Tony Rossi, Director of Communications
April 3, 2022
A Storyteller’s Divine Inspiration
When the credits came up every week at the end of the hit 1970s series “Good Times,” 11-year-old
Don Tate sat mesmerized by the painting displayed in the background. It inspired him to become an
artist and storyteller himself, one who highlights little-known stories from African American history and brings them to life for a new generation. Don joined me recently on “Christopher Closeup” to discuss the people who led him to become a successful author and illustrator—and also his Christopher Award-winning children’s book “Poet: The Remarkable Story of George Moses Horton.”
In the context of “Good Times,” the painting at the end was done by the character JJ Evans. But in real life, it was a work of art called “The Sugar Shack,” by former football player Ernie Barnes. Its images sparked young Don’s imagination, inspiring him to start drawing himself. His uncle, who ran a barber shop in their community of Des Moines, Iowa, hung his pictures around the shop. In addition, Don’s aunt became one of the first African American writers at the Des Moines Register. She went on to author young adult novels and even had one of her stories adapted into a movie. Her success taught Don that he could also make a living being a storyteller some day.
The story by Don that first caught The Christophers’ attention was “Poet” about George Moses Horton, who was born into slavery, but taught himself to read despite all the obstacles in his way. Horton enjoyed composing poetry and eventually began writing and selling romantic poems to the students at the University of North Carolina at Chapel Hill, so they could give them to their sweethearts. In fact, he made so much money that he was “able to buy time away from his enslaver to work full time on campus,” explained Don. “He became the first African American in the South to publish a book…That first book was called ‘The Hope of Liberty,’ published in 1829.”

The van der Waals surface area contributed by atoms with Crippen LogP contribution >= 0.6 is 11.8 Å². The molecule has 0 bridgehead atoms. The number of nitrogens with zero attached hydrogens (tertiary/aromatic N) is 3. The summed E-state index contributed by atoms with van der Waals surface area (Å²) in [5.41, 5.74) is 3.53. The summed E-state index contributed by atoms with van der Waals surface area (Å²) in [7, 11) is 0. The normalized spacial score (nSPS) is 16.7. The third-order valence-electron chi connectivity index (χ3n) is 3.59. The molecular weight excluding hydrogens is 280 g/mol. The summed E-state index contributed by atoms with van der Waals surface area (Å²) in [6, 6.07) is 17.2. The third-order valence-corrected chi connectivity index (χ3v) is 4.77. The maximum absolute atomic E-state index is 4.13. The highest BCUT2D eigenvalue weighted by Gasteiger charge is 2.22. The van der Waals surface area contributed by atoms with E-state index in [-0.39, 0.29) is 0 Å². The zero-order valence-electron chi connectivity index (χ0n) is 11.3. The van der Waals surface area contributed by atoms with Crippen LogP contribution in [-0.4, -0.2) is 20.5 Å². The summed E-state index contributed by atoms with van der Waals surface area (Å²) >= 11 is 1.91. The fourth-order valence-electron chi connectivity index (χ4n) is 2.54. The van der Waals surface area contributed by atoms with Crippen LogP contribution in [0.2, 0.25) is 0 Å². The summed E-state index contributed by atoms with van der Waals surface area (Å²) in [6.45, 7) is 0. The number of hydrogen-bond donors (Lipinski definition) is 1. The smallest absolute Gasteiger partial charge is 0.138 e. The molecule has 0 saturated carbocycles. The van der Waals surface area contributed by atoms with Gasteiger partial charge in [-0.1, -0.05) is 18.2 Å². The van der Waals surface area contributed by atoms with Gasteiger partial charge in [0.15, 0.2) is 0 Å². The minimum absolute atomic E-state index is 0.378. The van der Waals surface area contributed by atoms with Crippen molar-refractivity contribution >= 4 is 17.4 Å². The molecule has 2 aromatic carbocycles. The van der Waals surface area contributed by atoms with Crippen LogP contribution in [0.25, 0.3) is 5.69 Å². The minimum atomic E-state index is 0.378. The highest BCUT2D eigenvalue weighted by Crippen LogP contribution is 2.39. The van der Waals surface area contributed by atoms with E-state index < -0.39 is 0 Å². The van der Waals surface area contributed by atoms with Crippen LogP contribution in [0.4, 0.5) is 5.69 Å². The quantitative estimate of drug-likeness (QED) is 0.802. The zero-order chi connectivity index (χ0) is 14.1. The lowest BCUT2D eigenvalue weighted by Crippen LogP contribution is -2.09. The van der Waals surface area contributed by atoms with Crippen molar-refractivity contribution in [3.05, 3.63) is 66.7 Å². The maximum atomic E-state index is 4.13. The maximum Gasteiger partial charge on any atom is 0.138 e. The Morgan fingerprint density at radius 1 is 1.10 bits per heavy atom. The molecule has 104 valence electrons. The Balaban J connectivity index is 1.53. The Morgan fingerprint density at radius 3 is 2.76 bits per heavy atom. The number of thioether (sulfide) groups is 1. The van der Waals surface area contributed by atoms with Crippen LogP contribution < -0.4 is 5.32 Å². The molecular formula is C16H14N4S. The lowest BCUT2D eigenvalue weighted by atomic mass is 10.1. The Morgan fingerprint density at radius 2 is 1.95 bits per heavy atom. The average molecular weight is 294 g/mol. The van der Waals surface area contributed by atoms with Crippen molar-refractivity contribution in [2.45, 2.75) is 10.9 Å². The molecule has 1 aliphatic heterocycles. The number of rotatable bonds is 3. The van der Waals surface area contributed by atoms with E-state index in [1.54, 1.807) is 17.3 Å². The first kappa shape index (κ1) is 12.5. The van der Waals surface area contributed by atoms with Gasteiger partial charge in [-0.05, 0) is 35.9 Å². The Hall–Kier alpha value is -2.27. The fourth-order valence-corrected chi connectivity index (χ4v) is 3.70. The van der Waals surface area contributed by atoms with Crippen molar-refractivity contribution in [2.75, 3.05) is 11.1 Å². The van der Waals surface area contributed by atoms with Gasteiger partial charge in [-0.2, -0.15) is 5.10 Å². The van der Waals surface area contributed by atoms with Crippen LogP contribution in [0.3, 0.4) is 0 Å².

Horton often incorporated his religious faith into his work. Don said, “Horton…found happiness on Sabbath Sunday. Typically, not always, that was a day off for enslaved people. And on that day, George attended church services. He was happy listening to the preacher read the Bible. He was happiest singing and dancing to lively music. And he was in seventh heaven when in relationship with God.”
That relationship is highlighted in two stanzas from Horton’s poem “Heavenly Love”: “Eternal spring of boundless grace! / It lifts the soul above, / Where God the Son unveils his face, / And shows that Heaven is love. / Love that revolves through endless years / Love that can never pall; / Love which excludes the gloom of fears, / Love to whom God is all!”
Faith remains a vital part of Don’s life as well. Though he grew up around a hellfire and brimstone version of God, his spiritual journey as an adult led him to the gospels and their message of redemption and love.
Don’s career continues to thrive and includes a book about the artist that first inspired him: former football player Ernie Barnes. Ultimately, he hopes his stories make a difference. Don concludes, “Reading and stories are how children learn about the past…how children put today into context, and how they can dream about the future. That’s not going to happen if we can’t get them excited about going to the library and picking up a book. So that is the most important goal when I sit down to write a story: to get them excited about literature.”